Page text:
The payments watchdog has proposed capping the fees that credit card companies such as Mastercard and Visa charge retailers for payments between the EU and the UK.
The charges, which can be passed on to consumers, cost UK businesses an extra £150 million to £200 million last year, the Payments Systems Regulator (PSR) said.
Payments giants have likely increased fees to an “unduly high level” since Brexit, the regulator has suggested.
However, the companies disputed this claim, with Visa saying a cap was “not justified”.
The European Union (EU) has capped “cross-border interchange fees”, which retailers pay when British customers shop within the European trading bloc.
The cap also applied to the United Kingdom, before Brexit.
But since the UK left the EU, Mastercard and Visa have “significantly increased” the fees charged to retailers in Britain, the watchdog found.
Large UK businesses can absorb these fees, but smaller businesses can pass them on to UK and EU consumers, a PSR spokesperson said.
“In short, at this point, we don’t think this market is working well,” said Chris Hemsley, PSR’s chief executive.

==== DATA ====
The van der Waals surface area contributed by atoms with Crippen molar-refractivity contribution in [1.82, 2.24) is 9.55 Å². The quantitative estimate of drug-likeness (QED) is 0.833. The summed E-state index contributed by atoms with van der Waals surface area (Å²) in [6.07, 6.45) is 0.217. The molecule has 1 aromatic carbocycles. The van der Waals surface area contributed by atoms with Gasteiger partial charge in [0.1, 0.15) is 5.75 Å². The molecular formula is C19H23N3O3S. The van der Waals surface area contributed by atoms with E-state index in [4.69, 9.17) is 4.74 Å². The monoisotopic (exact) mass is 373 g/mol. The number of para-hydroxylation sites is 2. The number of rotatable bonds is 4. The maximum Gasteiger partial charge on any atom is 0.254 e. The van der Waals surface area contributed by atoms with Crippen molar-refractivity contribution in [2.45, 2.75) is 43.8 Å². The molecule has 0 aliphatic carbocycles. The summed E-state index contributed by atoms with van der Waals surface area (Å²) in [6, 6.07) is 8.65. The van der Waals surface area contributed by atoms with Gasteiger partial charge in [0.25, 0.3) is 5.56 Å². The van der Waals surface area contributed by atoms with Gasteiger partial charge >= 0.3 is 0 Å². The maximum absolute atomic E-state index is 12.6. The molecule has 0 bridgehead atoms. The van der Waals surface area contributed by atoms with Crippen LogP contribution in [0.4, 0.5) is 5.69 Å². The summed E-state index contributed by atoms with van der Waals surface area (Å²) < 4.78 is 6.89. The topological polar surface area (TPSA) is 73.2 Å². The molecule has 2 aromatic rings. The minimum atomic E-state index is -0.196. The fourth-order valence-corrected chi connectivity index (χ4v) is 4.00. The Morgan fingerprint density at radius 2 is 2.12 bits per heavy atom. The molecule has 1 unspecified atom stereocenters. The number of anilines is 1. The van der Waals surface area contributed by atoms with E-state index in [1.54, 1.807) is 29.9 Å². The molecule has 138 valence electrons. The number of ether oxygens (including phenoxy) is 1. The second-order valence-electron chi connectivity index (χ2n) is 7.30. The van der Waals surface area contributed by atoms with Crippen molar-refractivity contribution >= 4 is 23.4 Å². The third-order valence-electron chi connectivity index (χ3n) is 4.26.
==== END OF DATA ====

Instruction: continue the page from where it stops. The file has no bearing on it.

The watchdog has proposed an initial, time-limited cap of 0.2% for debit card transactions and 0.3% for credit cards for transactions made online at UK businesses . This would be in line with the EU cap.
Visa, however, strongly disputed the conclusions of the PSR’s interim report and said its proposals were “not justified”.
“Accepting reliable, secure and innovative digital payments represents huge value for UK businesses, particularly when selling overseas,” a spokesperson said.
The fee applies to less than 2% of card payments in the UK – European Economic Area cardholders purchasing online from a UK seller – “and reflects the fact that these transactions are more complex and carry a much greater risk of fraud,” they added.
Mastercard said the fees provide value in a competitive market.
“We disagree with the PSR’s findings and will continue to advise them on the critical importance of electronic payments to the UK economy,” a spokesperson said.
The PSR has requested feedback on the proposals before the end of January, with a final report expected in the first three months of 2024.
Last month, a report commissioned by the British government said Britain needed a “digital alternative” to rely on US payments giants, echoing the EU’s long-standing ambitions to a “local” alternative.
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